When Malcolm Portelli was diagnosed with anorexia as a teenager, he began to understand the implications of the mental illness differently to what we’d usually expect from sufferers. Why?
Malcolm makes up part of the small demographic of men who live with eating disorders, under-represented largely due to the fact that the illness is widely recognised as a “female-only” affliction
For Malcolm, it started slowly after the coming of age dawned and he realised it was no longer “cute” to be the chubby kid.
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“I was relatively healthy, I hadn’t cut out food at all in the beginning,” Malcolm explains of his introduction to the lifestyle inadvertently after what he thought was a shift to a healthier mindset.
He started to focus more on sports, something he wasn’t particularly interested in beforehand. This ultimately lead to him accelerating his daily exercise and slowly lowering his calorific intake. It went on until he got to a point at which he would be burning more calories than he was taking in, as his diet steadily shrank.
Malcolm’s friends and family were all part of his road to recovery, but as he says, “it was and still is very much a taboo”
For a man to be diagnosed with an eating disorder isn’t exactly unheard of, but there was next to no awareness back then, and there still isn’t much right now.
Based on his experiences, Malcolm had taken the initiative to build a community himself.
“It’s one of the hardest things for a man – to accept that he has an eating disorder – because it is seen widely as a women’s mental illness. When you’re told as a man you don’t believe it.”
Malcolm’s admission is a stark wake-up call not only to the industries concerned with treatment, but also to those of us who might not be aware of the instances in male eating disorders.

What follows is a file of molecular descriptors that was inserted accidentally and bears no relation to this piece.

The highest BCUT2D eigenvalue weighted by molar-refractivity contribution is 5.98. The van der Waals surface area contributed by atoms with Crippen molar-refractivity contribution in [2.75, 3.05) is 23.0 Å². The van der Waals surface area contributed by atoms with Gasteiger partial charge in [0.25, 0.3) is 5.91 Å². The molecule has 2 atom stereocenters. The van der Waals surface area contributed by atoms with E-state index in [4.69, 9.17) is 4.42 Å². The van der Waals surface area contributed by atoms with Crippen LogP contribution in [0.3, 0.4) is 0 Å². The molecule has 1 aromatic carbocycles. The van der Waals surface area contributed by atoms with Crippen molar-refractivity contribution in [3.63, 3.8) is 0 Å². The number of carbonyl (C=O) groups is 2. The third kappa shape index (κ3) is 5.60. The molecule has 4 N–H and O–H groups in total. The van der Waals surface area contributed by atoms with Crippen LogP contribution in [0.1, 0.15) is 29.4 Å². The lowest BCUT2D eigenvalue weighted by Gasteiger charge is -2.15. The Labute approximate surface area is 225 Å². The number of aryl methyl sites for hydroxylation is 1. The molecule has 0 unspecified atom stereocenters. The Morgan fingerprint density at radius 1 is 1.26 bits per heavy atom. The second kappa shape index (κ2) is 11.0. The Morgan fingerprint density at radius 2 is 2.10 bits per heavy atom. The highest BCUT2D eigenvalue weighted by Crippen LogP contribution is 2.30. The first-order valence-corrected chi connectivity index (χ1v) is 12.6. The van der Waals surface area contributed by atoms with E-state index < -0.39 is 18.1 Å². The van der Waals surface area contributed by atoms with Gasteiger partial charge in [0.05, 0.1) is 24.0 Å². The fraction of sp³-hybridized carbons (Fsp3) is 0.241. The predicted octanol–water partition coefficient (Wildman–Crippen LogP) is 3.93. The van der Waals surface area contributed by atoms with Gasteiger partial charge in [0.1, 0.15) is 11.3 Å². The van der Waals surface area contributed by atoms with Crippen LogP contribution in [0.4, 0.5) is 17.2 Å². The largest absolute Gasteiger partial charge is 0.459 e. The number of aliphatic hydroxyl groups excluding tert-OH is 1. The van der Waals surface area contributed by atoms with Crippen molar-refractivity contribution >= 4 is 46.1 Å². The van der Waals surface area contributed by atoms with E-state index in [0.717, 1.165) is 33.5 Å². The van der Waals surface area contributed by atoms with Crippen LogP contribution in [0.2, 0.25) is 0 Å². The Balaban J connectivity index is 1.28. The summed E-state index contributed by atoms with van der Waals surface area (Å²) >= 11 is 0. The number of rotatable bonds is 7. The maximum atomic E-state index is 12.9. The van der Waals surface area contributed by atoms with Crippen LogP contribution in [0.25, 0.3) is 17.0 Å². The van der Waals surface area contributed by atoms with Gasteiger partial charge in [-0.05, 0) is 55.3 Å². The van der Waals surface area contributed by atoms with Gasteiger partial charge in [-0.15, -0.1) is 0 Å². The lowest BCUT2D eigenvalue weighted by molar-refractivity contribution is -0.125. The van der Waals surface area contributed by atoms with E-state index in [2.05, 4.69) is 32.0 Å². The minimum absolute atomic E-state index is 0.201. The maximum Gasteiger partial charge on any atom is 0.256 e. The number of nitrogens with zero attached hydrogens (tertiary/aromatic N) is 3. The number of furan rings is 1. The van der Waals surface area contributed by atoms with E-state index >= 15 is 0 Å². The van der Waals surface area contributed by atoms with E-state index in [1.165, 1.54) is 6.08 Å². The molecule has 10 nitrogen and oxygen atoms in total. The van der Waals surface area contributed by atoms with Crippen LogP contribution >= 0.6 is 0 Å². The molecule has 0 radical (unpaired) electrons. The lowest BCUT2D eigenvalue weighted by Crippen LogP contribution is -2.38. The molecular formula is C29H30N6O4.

Malcolm was seen both by a GP, who undertook remedial tests of his blood levels and nutrients to make sure his body wasn’t deteriorating, and a psychotherapist who was “very open and very progressive.”
While he does thank his therapist for providing an outlook on the situation without bias, he does recall being told that they had still discussed the matter with his parents.
He admits to finding out that it was the first time his therapist had dealt with a male patient suffering from anorexia. But he does praise the efforts made, as he feels as though it was approached as if he was simply a teenager with an eating disorder and his gender hadn’t really come into play for the large part.
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It is in the identification and acknowledgement from others that Malcolm sees a dip in public response.
It isn’t that he feels as if anorexia and other eating disorders aren’t known about, but more so that they are predominately seen as a ‘woman illness’.
With EDS Malta, Malcolm wants to help others by opening a channel of communication for those suffering or affected by the spectrum of eating disorders we currently recognise globally.
“I want to help them, without pushing them, to share their stories,” Malcolm expresses, “it has been some time since my own ordeal but things do remain and sharing is great. I wanted to give people a light at the end of their tunnel.”
Malcolm is happy to accept anonymous contributions as well, as he understand the sensitivity of the topic. At the moment, he’s focusing on eating disorder support, as he found a general lack of information and resources on treatment and recovery for the diseases when he was experiencing the worst of it.
After a lot of research, Malcolm chose to launch the site, and his project, last month, and he’s already seen a significant change in the discussions surrounding males affected by eating disorders. He hopes that his efforts will leave a remarkable impression on the communities in Malta and help act as a reference point from here on out for those who may come into contact with such illnesses in any way.
Featured Image Photo Credit: The Independent